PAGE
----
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  • A Friendship Forged with Blood: Cuban Literature of the Angolan War
  • Lanie Millar

In September of 2007, Angolan president Eduardo dos Santos made a state visit to Havana to meet with Cuban president Raúl Castro in order to renew the official ties that had been established between the two nations after 1975. While Cuban troops saw the birth of the modern Angolan state at its independence from colonial Portuguese control in 1975, Angola also serves as a historical point of reference to Cuba’s history of slavery and a metonymic source for Afro-Cuban culture. Dos Santos’ remark that “la amistad [entre Cuba y Angola] ha sido forjada con sangre” (“Presidente de Angola” n/p) evokes not only Cuba’s military, technical and humanitarian assistance to Angola’s MPLA party from 1975–1991, but also recalls the renewed importance of African diasporic heritage and resulting creolized cultures in both Cuban and Angolan national narratives after their respective revolutions.

The long fight for African decolonization and its intersections with the polarizing ideological and rhetorical divides of the Cold War converged in the Angolan war. As might be expected, this period of ideological agreement and close political ties between Cuba and Angola during the conflict of 1975–1991 resulted in more than a military exchange. Cuba sponsored thousands of African students on the island and sent teachers, engineers and doctors to Angola to fill the technical voids left when Portuguese personnel abandoned the country in 1975. Angola’s politicians and intellectuals expressed their gratitude publicly, and the two writers unions signed an agreement of mutual publication in 1976. Cuba officially exited Angola triumphantly in 1991 leaving in place a cease-fire agreement that outlined the process to presidential and parliamentary elections in 1992. The outbreak of violence and return to armed [End Page 325] civil conflict that continued until 2002, however, points to a host of simmering undercurrents that disrupt the official Cuban narrative of revolutionary triumph.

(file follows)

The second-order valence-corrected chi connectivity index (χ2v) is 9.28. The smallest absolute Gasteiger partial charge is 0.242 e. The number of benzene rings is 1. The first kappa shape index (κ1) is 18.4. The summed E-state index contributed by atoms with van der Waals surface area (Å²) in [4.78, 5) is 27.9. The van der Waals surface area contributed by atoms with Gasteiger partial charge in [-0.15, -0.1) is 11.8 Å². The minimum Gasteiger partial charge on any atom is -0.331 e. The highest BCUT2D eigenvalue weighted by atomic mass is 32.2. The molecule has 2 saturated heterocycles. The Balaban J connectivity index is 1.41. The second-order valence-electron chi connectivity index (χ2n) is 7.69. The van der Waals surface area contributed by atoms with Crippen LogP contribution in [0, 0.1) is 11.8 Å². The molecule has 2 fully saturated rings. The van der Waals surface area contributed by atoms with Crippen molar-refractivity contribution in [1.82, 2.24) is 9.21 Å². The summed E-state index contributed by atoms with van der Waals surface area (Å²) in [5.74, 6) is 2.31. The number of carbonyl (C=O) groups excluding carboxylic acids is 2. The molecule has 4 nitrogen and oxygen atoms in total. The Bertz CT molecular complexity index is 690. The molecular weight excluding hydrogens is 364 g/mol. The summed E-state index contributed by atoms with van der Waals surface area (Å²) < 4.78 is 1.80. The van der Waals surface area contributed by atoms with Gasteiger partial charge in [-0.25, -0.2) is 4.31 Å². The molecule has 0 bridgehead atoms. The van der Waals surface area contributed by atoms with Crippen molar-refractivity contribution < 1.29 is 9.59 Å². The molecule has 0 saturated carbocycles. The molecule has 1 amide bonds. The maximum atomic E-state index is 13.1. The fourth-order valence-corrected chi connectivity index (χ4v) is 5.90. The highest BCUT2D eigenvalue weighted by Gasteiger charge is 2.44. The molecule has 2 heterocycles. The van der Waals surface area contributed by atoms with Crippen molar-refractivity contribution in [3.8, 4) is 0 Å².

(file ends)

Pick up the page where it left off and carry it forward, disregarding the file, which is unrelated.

In a 1984 article on revolutionary poetry from Angola and Mozambique, critic Russell Hamilton identifies “posturing” – a careful combination of affect and politics evoked through poetic arrangement – as an essential element of revolutionary literature, “particularly the sort that harbingers a new, presumably more socially progressive economic and political order” (158). However, how do aspects of “posturing” as Hamilton defines it appear in literary works by authors who criticize, ironize or part from revolutionary orthodoxy? This article discusses Cuban literature of the Angolan War, looking at two modes. First, it traces patterns in “orthodox” literature written about the war that characterizes both the Cuban and Angolan revolutions as situated at the crossroads of discursive decolonization and trans-African alliance, evidenced in war memorials, poetry such as Waldo Leyva’s “Reencuentro” and films such as Rogelio París’s 2005 war epic Kangamba. However, there is a second, parallel critical mode of literature that indirectly criticizes Cuba’s fifteen-year military presence in Angola. I argue that as revolutionary euphoria subsides, Cuban literature of the Angolan war begins to reflect a growing ironic distance from their contemporary political polemics in order to negotiate the social problems (racism, poverty, underdevelopment, displacement) that remain unacknowledged within the polarizing rhetoric of patriotic sacrifice and revolutionary duty. This second mode of literature counteracts the triumphal narrative of Angolan assistance, where the realities of wartime violence point to fissures in these trans-Atlantic alliances and a familial dissolution that serves as a symptom of a parallel critical strain of Cuban literature of disappointment.

The sociopolitical break that the Cuban Revolution and Angolan independence initiated in the two nations’ respective histories presented the opportunity in both locales for a reformulation of the old relationships to the West in terms of a new culture unhinged from decadent Western (step)-ancestors. In Rafael Rojas’ discussion of the multiple ways that Western inheritance were debated and denounced in the first decade following the Revolution, the official priority of leaving the West behind in order to emphasize 1959 as a moment of decolonization is solidified by 1971, at which time [End Page 326]

Desarrollarse y descolonizarse implicará, entonces, romper con el humanismo occidental y con la izquierda democrática del Primer Mundo. …[A]quella localizaci...


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pp. 325-332
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